As an early-career researcher, selecting a topic for your research paper for potential publication can be both exciting and daunting. Fortunately, there is a well-established pathway to follow. Here we share some tips and advice that will help you navigate the process smoothly.
Consult your colleagues
First, talk to colleagues, such as members of your research group, to spark ideas, reveal novel angles for research, and flag up knowledge gaps in existing literature. Draw on senior colleagues’ expertise: talk with them, ask questions, and listen.
As you identify potential topics don’t lose sight of the fact that will you be investigating the one you chose for several, perhaps many, years. Ideally, you will select a topic that really interests and engages you now and that will continue to do so in the future.
Review the existing literature
Once you have your research idea - or at least a short list of possibilities - you will need to methodically review existing literature on the topic. This will help you get up to speed with the latest thinking, pinpoint what makes your idea different and clarify how it will expand current knowledge.
Identify keywords within your topic and use these in your literature searches. Multiple resources are at your disposal: some are open-source and others will be accessible via your university’s library. Hindawi, Wiley Online Library, JSTOR, ResearchGate and EBSCO are useful starting points and contain millions of journal articles and eBooks. Specialist databases, such as Medline and Project Muse, help hone searches within specific subject areas.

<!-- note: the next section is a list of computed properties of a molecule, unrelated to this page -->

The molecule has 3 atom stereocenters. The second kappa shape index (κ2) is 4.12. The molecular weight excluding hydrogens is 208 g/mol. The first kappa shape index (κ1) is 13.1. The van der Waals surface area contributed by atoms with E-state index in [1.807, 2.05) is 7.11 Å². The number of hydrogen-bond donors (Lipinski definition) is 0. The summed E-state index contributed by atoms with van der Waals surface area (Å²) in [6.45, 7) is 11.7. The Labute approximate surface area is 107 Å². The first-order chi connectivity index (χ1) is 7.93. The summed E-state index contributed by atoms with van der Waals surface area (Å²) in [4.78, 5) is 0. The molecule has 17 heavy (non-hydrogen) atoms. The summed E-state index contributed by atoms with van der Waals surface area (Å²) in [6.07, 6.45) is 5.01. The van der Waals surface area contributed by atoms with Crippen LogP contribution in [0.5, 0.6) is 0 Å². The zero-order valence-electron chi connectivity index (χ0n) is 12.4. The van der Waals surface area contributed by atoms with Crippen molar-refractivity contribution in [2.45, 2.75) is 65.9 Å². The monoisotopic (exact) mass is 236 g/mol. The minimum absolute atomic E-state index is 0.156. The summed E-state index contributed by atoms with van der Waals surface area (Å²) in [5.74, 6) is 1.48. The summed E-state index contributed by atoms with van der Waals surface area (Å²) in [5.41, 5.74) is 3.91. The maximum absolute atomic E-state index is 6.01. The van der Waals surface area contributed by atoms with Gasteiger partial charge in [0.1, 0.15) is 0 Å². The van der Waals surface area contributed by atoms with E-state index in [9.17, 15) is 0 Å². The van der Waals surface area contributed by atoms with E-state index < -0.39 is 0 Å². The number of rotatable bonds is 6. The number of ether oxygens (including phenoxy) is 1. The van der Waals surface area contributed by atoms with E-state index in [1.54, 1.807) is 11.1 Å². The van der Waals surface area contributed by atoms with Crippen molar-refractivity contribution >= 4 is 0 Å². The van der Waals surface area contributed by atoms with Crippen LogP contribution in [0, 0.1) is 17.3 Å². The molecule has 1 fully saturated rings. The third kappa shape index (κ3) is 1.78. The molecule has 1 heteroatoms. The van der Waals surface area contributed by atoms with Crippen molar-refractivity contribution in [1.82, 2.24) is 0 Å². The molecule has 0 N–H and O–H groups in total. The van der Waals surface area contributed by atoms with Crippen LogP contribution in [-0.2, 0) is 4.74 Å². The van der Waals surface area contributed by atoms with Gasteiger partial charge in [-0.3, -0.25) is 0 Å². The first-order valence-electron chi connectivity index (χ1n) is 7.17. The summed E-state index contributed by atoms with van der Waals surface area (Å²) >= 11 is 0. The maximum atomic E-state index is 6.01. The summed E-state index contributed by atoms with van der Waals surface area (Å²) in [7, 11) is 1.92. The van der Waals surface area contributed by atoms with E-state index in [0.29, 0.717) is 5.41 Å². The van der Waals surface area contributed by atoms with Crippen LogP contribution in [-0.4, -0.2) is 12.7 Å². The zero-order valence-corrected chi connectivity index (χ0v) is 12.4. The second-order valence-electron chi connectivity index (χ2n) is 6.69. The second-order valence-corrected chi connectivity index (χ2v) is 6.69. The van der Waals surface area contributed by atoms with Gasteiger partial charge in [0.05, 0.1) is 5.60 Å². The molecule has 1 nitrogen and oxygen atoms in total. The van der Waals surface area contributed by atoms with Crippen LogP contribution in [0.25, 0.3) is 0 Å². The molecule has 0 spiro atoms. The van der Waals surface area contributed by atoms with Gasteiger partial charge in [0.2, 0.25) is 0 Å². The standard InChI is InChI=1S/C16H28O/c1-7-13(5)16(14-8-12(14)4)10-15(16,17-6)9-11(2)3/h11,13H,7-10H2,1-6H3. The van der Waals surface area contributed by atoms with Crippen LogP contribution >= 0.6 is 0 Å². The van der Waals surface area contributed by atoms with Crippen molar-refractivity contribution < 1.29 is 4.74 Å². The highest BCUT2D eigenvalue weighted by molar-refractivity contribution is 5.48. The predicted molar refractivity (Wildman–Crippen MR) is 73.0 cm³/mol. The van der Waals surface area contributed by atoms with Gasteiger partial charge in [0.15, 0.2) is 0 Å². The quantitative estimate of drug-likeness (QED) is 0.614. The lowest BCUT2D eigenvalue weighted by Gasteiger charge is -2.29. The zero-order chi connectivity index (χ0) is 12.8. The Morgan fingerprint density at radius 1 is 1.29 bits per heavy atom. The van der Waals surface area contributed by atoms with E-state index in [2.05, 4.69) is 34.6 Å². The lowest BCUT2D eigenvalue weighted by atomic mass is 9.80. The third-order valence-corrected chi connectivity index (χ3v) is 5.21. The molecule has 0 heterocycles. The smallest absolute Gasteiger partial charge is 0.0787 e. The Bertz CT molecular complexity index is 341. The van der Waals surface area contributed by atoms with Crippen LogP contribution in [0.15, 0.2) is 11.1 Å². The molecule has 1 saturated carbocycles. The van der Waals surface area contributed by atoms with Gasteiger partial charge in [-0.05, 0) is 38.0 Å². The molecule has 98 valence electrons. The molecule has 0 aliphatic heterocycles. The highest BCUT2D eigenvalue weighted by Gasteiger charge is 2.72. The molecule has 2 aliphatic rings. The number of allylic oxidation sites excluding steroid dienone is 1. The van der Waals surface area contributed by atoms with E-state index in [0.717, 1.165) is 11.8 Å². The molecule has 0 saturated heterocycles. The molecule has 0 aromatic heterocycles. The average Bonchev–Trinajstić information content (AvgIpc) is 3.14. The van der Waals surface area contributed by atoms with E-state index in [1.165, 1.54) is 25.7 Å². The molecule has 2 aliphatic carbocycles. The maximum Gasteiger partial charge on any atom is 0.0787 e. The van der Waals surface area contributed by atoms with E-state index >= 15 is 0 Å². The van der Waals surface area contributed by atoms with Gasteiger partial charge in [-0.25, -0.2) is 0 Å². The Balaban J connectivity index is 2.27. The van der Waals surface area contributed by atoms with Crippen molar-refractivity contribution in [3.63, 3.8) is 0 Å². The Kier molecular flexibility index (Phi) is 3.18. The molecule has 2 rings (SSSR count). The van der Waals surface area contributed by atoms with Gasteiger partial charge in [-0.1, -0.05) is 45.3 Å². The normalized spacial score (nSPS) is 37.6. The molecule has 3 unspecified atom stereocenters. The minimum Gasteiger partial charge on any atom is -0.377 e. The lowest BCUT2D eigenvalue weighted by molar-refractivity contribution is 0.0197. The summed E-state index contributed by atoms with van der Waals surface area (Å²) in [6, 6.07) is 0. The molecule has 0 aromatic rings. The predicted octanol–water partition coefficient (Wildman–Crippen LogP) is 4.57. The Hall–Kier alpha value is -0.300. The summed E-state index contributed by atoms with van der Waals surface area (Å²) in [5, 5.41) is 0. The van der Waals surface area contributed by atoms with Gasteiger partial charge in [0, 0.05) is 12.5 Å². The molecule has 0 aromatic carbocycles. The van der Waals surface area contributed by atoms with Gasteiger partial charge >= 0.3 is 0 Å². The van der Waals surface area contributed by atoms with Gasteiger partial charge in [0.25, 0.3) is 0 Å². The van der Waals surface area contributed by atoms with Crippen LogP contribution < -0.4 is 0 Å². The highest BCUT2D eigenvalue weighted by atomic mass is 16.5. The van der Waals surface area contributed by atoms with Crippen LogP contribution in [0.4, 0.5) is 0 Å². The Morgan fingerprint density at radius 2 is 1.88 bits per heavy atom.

Don’t forget to tap into social media platforms, such as Twitter and LinkedIn. Gold Open Access publishers like Hindawi, who offer free access to all, will regularly share high impact papers and the latest research in specialist fields on their social channels.
As you review the literature, be methodical: identify themes, look for knowledge gaps, and evaluate previous methodologies and results. Ask yourself:
- What are the current theories and latest thinking?
- What are the debates?
- Is the topic contentious?
- If so, what are the consequences within academia and wider society?
Remember to keep an open mind: a literature review may yield unexpected findings that make you want to rethink your idea or even take an entirely new direction.
Checklist the key questions
Devising a checklist of key questions will help keep you on track as you review the literature and refine your idea. Questions could include:
- Is my proposed topic too broad or too narrow?
- Is it important and interesting?
- What might the implications of my research be?
- How does it fit with and/or challenge existing knowledge?
Keep your checklist handy throughout the process from initial ideas until final topic selection.
Thinking ahead is also prudent. Targeting the right journal to publish your work - one that is a good fit for your topic - will be important for future success. If you already have a journal in mind, scrutinize what they are publishing and familiarize yourself with their submission processes. If you are still looking for a journal to publish your manuscript, make sure to read the aims and scope of a journal to decide if it is the right fit for your research. Choosing a topic for your research paper takes effort but there is an established pathway to follow.
Tapping into the expertise around you, methodically reviewing existing literature and keeping an open mind will help you select a topic that is important, relevant and engaging - both to readers of your research and to yourself.
This blog post is distributed under the Creative Commons Attribution License (CC-BY). Illustration adapted from Adobe Stock by David Jury.